By NICO SCAVELLA
Tribune Staff Reporter
CHIEF Medical Officer Dr Glen Beneby yesterday said no “final” decision has been made on whether the government will penalise those who do not to enrol for National Health Insurance, but stressed that officials are discussing ways by which to “encourage persons to comply” instead of creating a penalty.
Dr Beneby, in an interview with The Tribune, said officials are leaning more towards offering encouragement that “has to be sensible, has to be in the context of the law, and has to be something where people are not penalised.”
He stressed that officials are making every effort to ensure that there is no “negativity” attached to what is supposed to be a positive initiative aimed at providing universal healthcare for all Bahamians.
Dr Beneby also called for all parties involved in discussions over NHI’s implementation and administration to “pay attention” to each other and not behave “as if anyone knows it all” with regards to the introduction of the scheme. He added that the government is still committed to dialoguing with stakeholders over their various concerns.
Dr Beneby’s statements come almost a week after Damara Dillett, NHI Secretariat attorney and legal consultant, said officials were debating whether to impose a penalty for individuals who did not enrol for NHI. Last week, Ms Dillett said officials are seeking ways to come up with “some happy medium” to ensure that the plan isn’t jeopardised if many individuals do not sign up.
A draft version of the NHI Bill 2016, which was leaked to the media last month, contains a clause that further suggested that enrolling in NHI would be mandatory.
“Those discussions have been introduced,” Dr Beneby said when asked about this yesterday. “To my knowledge no decision has been made to penalize anyone. There is always in a system of this kind, (the question of) how can we encourage people to comply. But that encouragement has to be sensible, has to be in the context of the law, and has to be to be something where people are not penalised. Because you don’t want to create negative impact by doing something in which you’re seeking positive results.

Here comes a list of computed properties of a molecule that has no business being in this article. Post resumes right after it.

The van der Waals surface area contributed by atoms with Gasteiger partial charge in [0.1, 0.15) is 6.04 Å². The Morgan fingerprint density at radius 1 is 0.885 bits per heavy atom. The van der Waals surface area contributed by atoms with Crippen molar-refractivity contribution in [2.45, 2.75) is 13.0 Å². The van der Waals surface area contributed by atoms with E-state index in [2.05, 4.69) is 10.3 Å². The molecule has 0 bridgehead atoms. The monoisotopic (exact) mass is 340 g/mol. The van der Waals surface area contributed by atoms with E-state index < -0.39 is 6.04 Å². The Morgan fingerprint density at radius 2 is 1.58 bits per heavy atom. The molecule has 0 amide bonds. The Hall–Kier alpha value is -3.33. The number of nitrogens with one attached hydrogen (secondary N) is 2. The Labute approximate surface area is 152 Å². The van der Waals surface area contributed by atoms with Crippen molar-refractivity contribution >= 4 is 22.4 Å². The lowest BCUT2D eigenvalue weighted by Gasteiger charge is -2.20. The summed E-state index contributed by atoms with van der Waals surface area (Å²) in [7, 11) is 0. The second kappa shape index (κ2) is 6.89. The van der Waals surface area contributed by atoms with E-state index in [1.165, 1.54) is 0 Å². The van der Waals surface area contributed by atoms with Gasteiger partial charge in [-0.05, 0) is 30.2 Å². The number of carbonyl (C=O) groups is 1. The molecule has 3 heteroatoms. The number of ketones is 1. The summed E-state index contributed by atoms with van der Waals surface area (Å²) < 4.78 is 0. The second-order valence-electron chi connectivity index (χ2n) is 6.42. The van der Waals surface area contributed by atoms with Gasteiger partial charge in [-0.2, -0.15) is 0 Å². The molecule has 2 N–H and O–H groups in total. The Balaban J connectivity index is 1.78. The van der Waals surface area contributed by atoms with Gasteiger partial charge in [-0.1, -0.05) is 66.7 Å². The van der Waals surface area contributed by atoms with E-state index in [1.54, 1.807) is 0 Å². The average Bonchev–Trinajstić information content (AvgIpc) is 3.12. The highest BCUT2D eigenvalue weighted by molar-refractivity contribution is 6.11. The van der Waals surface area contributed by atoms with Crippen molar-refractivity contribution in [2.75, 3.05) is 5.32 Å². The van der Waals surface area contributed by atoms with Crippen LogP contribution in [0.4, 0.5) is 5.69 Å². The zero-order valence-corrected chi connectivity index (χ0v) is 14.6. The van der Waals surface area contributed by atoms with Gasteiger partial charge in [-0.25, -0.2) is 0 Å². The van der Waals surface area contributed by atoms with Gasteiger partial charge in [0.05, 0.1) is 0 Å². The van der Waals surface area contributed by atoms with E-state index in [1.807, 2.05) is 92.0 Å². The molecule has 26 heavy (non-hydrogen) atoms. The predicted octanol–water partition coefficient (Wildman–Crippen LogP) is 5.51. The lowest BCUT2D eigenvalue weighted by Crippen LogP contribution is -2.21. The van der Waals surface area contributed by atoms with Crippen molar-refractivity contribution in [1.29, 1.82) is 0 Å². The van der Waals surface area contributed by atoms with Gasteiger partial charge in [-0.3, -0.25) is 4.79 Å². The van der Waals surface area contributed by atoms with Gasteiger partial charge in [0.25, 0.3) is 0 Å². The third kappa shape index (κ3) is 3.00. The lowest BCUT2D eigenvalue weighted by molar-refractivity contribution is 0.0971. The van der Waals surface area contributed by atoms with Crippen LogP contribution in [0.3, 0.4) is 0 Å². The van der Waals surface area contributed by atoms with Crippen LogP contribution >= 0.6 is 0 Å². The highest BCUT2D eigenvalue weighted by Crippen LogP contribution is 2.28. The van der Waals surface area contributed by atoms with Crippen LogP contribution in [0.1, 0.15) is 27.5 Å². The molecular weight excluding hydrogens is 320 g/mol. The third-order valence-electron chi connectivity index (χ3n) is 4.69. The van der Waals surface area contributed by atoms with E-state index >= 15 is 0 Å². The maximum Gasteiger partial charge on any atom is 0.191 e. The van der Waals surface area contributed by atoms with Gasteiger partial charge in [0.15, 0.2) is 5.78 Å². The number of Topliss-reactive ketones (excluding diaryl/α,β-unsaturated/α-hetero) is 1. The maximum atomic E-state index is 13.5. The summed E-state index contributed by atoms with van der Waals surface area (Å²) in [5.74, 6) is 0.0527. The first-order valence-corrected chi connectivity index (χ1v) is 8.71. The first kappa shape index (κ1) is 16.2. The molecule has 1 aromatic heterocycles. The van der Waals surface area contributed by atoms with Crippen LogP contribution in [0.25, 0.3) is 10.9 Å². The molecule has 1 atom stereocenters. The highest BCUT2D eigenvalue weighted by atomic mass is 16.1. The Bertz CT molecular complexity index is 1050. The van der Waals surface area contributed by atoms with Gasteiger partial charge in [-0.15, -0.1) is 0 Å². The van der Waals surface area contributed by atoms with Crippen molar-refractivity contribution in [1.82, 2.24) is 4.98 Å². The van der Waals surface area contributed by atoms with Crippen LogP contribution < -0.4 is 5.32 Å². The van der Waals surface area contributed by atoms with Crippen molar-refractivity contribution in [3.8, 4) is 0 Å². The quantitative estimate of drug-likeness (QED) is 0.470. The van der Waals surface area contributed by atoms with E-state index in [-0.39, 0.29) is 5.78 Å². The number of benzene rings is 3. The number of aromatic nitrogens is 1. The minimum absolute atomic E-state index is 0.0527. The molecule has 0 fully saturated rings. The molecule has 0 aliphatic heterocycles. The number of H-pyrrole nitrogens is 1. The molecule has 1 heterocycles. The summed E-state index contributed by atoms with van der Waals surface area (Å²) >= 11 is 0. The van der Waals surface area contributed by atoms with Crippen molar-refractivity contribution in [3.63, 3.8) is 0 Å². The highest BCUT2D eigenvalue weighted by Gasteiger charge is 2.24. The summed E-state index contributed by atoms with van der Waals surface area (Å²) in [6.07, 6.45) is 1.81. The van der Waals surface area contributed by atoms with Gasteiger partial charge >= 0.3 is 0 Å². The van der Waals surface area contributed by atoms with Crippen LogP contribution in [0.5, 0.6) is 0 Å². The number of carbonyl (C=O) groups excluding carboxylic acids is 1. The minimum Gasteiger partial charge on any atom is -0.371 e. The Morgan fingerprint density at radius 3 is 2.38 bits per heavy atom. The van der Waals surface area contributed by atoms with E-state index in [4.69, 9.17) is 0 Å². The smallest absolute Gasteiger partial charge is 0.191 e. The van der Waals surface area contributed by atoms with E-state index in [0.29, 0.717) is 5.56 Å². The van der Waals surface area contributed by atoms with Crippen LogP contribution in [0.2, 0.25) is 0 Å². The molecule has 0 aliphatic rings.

He added: “There is no final decision on that at this moment, but it is proper that you discuss how can we encourage people to use the healthcare system better. How can we encourage people to understand what they are doing, the importance of their health? How can we encourage or incentivise people to come and be tested or to go for screening, and these are things that will over time be adjusted.”
To date, some of NHI’s key stakeholders, which include the Medical Association of the Bahamas (MAB), the Bahamas Doctor’s Union (BDU) and the Consultant Physician Staff Association (CPSA) have all condemned the way NHI is being introduced.
The Bahamas Insurance Association (BIA), another key stakeholder, has decided not to cooperate with the government’s NHI costing exercise, stating that the government has been “entirely ignoring” advice submitted by themselves and others.
On Tuesday, a group of Bahamian doctors wrote a lengthy letter to The Tribune to express their deep concerns and expert medical views over the government’s proposed NHI scheme.
“There has been some difference of opinion, and everybody is not saying the same thing, or they’re saying similar things in different ways,” Dr Beneby said in response.
“From our perspective we’ve always had an open door policy, we’ve always discussed with stakeholders. We appreciate that where there is change – even if that change is positive, because where you have a change, persons are concerned, and persons would like to know more details about what that change is.”
He added: “We will continue to have the dialogue (with stakeholders); it’s a journey. We have to pay attention to each other. We cannot behave as if anyone knows it all, but we have to be honest with integrity. If we know the answers we have to say the answers and be prepared to share it.”